Samsung UN55HU8550F 3D LCD/LED Ultra HDTV Test Bench
Measurements were made using CalMAN measurement software from SpectraCal, together with Photo Research PR-650 and Klein K-10A color meters, and the VideoForge pattern generator from AVFoundry.
Full-on/Full-Off Contrast Ratio: Unmeasurable
With a full black test pattern on the screen, the LED edge lighting shuts down completely at any setting of the Smart LED (edge-lit local dimming). But this is meaningless with normal images. Displaying a small, white pause bug in the corner of a full black screen, however, triggers the black level on the entire screen to rise to a higher level. In this situation, with Smart LED on High, the black level was 0.0043 ft-L at a white level of 36.7 ft-L (both measured on the Klein K-10A), for a full-on/full-off contrast ratio of 8,535:1. With Smart LED off, these measured values were 0.026 ft-L, 35.6 ft-L, and 1,369:1. Keeping Smart LED engaged is the obvious choice, and I found no downside to using it on High.
The set was calibrated for this review in 2D only, and the Movie Picture mode was used exclusively. In the Movie Picture mode and Warm2 Color Tone (Samsung’s name for color temperature), the set’s pre-calibration Delta E values averaged 2.8 at a peak white level of about 35 ft-L. Although it measured over 3 starting at 70% (rising to a peak of 6.27 at 100%), the image was highly watchable. After calibration, using only the 2-point White Balance controls (the 10-point controls weren’t needed), the gray-scale Delta E averaged 0.56 with a maximum of 1.12 at 70%. Post-calibration color was hard to criticize.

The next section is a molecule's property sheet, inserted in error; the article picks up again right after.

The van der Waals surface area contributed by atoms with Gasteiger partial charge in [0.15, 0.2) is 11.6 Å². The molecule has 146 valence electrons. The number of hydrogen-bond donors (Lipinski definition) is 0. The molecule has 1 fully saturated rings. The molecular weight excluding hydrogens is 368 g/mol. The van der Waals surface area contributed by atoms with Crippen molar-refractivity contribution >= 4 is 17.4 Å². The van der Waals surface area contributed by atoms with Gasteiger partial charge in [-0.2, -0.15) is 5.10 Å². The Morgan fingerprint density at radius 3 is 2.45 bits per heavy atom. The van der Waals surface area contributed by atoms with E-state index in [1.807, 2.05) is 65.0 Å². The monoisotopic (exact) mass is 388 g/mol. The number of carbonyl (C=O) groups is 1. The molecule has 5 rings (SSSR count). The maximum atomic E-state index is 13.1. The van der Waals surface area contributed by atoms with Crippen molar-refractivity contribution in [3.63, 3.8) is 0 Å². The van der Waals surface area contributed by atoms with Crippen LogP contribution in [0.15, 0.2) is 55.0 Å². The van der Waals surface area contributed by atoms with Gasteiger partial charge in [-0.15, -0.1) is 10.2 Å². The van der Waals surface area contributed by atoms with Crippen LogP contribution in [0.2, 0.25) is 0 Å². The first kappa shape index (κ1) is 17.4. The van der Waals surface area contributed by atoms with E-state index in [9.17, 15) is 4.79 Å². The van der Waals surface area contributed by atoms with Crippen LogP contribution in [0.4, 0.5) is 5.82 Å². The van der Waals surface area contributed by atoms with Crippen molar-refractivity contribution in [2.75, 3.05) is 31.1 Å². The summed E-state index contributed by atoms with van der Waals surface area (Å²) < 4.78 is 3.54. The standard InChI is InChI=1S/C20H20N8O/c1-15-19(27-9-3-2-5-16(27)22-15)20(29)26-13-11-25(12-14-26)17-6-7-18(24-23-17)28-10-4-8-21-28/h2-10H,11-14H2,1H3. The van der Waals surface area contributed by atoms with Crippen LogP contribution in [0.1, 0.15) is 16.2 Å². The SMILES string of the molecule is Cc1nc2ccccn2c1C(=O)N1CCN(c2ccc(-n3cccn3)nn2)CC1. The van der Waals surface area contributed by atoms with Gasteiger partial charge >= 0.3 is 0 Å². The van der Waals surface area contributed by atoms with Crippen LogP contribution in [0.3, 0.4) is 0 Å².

Delta E indicates how closely a display adheres to the Rec. 709 HD color standard. Experts generally agree that at levels below 3 to 4, the result is indistinguishable from perfect color tracking. A Delta E is used to characterize both white balance (gray scale) or color. In the Auto Color Space setting, the color gamut’s pre-calibration color Delta E averaged a respectable 1.27. After calibration in the Custom setting, it averaged an exceptional 0.40.
With the Gamma control on 0, the gamma averaged 2.19, with a low of 2.13 at 20% brightness and a high of 2.23 at 50% and 60%. Changing the Gamma setting to –1 (the only other setting I sometimes found useful in 2D) produced an average gamma of 2.29. To check the maximum light output capability of the set, I used the Dynamic Picture mode in its default settings (no calibration controls are offered in this mode). I measured a peak white level of 94.15 ft-L.—TJN